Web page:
Drivers in San Francisco, Manhattan and Tel Aviv may soon have another safety tool at their disposal: a mobile app that alerts them to dangers ahead in the road.
Nexar Ltd., an Israeli startup whose app records video from a smartphone’s camera to capture hard brakes and collisions, will from today turn its users into a vehicle-to-vehicle network to prevent crashes before they happen. The app is already used by professional car fleets and insurance companies to reconstruct traffic accidents.
Using the suite of phone sensors such as the accelerometer and gyroscope, Nexar installed in one car will be able to send an alert to a driver in another vehicle if it makes a sudden stop, for example, or if an obstacle is blocking traffic. These sensors are delicate enough to let the app log potholes and other damage to roads as a car is driven over them. Data is uploaded to remote servers via either Wi-Fi or cellular connection depending on the urgency of the data recorded then made accessible to other installations of the app.
Since launching in February with its recording application, Nexar has signed on 50,000 users in Tel Aviv, San Francisco and Manhattan, clocked about 2 million driving hours, and recorded about half a million instances of dangerous driving events, according to Chief Executive Officer Eran Shir.
The number of fatalities from car crashes increased more than 7 percent in the U.S. last year, according to the National Highway Traffic Safety Administration. Wide-scale deployment of vehicle-to-vehicle networks could prevent about 79 percent of all collisions, the administration said in a 2014 report. The U.S. government issued its automated vehicles safety policy in September, following the fatal Florida crash of a Tesla Model S whose driver was using its Autopilot technology.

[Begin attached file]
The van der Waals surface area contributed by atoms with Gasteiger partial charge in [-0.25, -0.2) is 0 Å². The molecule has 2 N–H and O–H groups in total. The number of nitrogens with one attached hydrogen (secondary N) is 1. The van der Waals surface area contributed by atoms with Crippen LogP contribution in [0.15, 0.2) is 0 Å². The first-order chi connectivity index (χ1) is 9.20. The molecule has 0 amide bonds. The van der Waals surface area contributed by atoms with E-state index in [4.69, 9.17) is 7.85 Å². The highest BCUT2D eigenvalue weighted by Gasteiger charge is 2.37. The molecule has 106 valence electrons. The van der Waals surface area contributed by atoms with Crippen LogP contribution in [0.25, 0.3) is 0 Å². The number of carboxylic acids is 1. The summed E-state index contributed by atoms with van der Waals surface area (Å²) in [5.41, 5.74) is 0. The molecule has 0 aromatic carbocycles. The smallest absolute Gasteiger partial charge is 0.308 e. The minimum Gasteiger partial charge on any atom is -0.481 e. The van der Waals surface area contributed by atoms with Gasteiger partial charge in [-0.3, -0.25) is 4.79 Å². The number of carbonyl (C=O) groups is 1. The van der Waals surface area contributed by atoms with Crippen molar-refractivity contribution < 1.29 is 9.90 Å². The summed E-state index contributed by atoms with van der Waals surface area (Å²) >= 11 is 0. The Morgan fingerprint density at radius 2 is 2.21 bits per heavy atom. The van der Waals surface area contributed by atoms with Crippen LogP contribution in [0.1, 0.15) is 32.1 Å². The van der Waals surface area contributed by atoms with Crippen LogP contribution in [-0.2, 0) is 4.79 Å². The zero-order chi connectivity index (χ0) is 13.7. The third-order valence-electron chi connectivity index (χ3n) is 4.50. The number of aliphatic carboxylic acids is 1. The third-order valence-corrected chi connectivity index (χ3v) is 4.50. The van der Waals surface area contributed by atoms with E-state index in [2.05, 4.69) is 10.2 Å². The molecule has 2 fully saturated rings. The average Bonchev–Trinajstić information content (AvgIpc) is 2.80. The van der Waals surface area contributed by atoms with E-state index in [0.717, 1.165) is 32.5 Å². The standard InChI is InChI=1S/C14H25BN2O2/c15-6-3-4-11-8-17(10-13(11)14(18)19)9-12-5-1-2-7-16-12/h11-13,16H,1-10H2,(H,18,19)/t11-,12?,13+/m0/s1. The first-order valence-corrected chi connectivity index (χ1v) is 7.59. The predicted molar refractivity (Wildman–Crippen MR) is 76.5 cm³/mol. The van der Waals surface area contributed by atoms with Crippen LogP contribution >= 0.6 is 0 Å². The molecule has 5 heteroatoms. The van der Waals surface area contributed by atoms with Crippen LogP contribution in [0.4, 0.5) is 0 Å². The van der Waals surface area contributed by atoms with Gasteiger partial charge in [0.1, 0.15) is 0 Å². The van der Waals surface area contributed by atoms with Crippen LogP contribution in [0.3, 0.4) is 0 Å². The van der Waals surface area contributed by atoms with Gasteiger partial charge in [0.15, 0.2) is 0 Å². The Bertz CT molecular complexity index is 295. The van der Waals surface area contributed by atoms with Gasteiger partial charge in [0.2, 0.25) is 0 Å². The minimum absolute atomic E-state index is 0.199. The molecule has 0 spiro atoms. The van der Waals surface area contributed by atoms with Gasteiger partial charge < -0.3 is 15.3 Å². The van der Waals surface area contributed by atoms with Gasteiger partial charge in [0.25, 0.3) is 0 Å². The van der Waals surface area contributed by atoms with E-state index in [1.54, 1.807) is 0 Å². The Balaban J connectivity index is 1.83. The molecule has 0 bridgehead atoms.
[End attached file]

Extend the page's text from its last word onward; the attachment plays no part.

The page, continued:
According to ResearchandMarkets, the connected car market is growing at about 11 percent annually, and is expected to reach $80 billion by 2025.
“We see the future ahead of us as a future of autonomous vehicles and roads that will need to be managed and optimized, and we think we can play a major role there,” Shir said in an interview. His previous company, ad-creation startup Dapper, was acquired by Yahoo! Inc. in 2010.
Nexar, which has raised $14.5 million from investors including the Israeli venture capital fund Aleph, will continue to offer its app to drivers for free, while monetizing data collected on the network to help insurance companies pay less on claims and encourage governments to improve roads by providing information on potholes and intersections for municipalities. One insurance company in New York offers drivers discounts if they use Nexar, and autonomous vehicle companies are using the data to train and test their vehicles, said Shir, declining to give specifics.
Partnerships include Waze Inc., a Tel Aviv-based navigation company acquired by Google in 2013 for about $1 billion, whose software can be loaded within the Nexar app.
“We live in a crazy world where everyone talks to us about autonomous vehicles and a zero-accident future, but every year collisions grow by 10 percent,” said Shir. “The main reason for that is the smartphone and the way we use them irresponsibly while we drive. What we are trying to do is make it part of the solution, not just part of the problem.”
Israel is increasingly becoming a go-to country for autonomous car technology. Jerusalem-based Mobileye NV, a maker of chips and software, broke off its partnership with Tesla Motors Inc. earlier this year, but is still working with BMW AG, Intel Corp. and Delphi Automotive Plc to develop software and mapping technology.
Nexar isn’t in competition with companies like Mobileye, said Shir, who is worried about other startups entering the same field and beating him to creating a product not just for professional drivers, but for everyone on the road. “In short, getting the market fit for the overall population is our biggest challenge,” he said.
According to Zirra.com Ltd., an Israeli company that analyzes the private tech market, Nexar has a number of competitors. They include Israel’s Anagog Ltd., that also alerts drivers to traffic conditions, and California-based Civil Maps, which uses AI and local vehicle-based processing to convert car sensor data into mapping information. Google could also enter the space, Zirra said in a report.
(c) 2016 Bloomberg – Gwen Akerman